At what point do you start writing an .mli file?

This style doesn’t work very well with merlin unfortunately. The type errors that you get are hideous with the location spanning the entire signature.

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This style doesn’t work very well with merlin unfortunately. The type errors that you get are hideous with the location spanning the entire signature.

That’s true, I’ve learnt to work around it by fixing types as soon as
possible, and using assert false or similar things inside the module.
That’s actually another place where annotating functions is useful,
because is restricts the error to inside the function, instead of the
whole module.

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Wow, thanks for all the replies!

I can definitely see the arguments for both extremes. For someone like me, who is still new to OCaml, the .mli files have served as a nice set of “training wheels”; I get nicer and earlier errors when my implementation’s type signature doesn’t match what I had in mind. That advantage will probably become less relevant over time.

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Since type-based disambiguation has been introduced in OCaml 4.01 (https://github.com/ocaml/ocaml/issues/5759), it is quite common to write code that only type-checks with type annotations.

type t = A | B
type u = A | C
let f (x : t) : u = match x with A -> A | B -> C

More generally, I tend to annotate my let-definitions more and more systematically (at least the top-level ones): I think that this really improves error messages when type inference fails, and it helps for code review and rereading (it can be seen as a form of compiler-checked code documentation).

To answer to the initial question of the topic, I tend to write .mli files quite systematically, even for the entry-point module of an executable (in which case the .mli is just an empty file: it enables warnings 32, 34, 37 to detect unused definitions).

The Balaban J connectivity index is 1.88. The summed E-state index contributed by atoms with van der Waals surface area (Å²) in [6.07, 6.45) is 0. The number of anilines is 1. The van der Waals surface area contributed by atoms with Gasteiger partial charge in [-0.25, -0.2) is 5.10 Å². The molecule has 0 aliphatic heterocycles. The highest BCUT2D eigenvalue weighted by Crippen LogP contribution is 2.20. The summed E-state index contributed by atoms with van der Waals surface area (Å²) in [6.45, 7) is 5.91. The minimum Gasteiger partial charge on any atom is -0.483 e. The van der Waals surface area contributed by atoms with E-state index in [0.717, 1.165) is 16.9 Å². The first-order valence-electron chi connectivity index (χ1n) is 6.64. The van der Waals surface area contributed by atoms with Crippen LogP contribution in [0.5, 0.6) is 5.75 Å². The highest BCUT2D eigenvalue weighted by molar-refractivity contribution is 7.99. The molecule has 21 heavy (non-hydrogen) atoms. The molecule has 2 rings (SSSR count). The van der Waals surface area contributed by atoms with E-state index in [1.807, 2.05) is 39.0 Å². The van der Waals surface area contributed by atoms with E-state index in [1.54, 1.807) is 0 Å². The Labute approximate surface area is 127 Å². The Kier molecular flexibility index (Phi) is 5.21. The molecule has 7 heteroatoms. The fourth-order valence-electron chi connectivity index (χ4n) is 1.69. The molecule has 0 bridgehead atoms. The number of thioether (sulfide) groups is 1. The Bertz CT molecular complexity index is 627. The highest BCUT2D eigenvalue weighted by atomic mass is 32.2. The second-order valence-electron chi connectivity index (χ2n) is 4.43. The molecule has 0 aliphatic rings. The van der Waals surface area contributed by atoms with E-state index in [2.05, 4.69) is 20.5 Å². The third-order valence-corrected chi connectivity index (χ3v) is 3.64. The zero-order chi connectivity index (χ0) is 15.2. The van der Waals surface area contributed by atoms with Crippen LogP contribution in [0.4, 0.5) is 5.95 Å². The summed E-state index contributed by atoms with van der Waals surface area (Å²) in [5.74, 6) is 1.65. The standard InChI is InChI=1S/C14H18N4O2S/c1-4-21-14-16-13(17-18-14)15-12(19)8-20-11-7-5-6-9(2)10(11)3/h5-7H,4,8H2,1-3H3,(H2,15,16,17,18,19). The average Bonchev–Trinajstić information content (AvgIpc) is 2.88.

I usually write the definition first in .ml before writing the declaration and the documentation in .mli, because writing the code often helps me to find the right interface, especially when types become quite complex (with GADTs, typically). But I generally write a .mli file at least as soon as I have to use a definition from one module in another one.

When I have a lot of types to declare, I prefer to put them in a separate .ml file, without .mli, and in this case the .ml file contains the API documentation that would go otherwise in .mli files. Note that I could write them in a .mli file without implementation as well, except that it would prevent me to apply deriving mechanisms on these types, that I often want to use.

Functors are not a particular reason for writing .mlis, since signature compatibility is checked structurally anyway. On the contrary, module types are typically the kind of things I want to write in a .ml file without .mli, in order to not having to write them twice. An extreme case of that is when I need to manipulate the signature of a module Module as a module type: instead of writing the signature in module.mli and use module type of Module, I usually prefer to define a module type S in moduleS.ml (without moduleS.mli), and then module.mli is reduced to include ModuleS.S.

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I think this benefit is worth repeating! It’s a really helpful way to find intentionally and accidentally unused code.

Hmmm… I feel the compiler should detect those unused definitions even without the .mli file.

Thierry is elite level, most people are not like that and don’t know everything he knows about ocaml.

Just noticed this thread. Very interesting to see some very experienced users saying that they don’t usually write mli files. I thought I was weird. For me, writing mli files often would partly defeat the purpose of using OCaml. I don’t want to have to write types in my code, and OCaml doesn’t make me do it. Yet I still get type safety.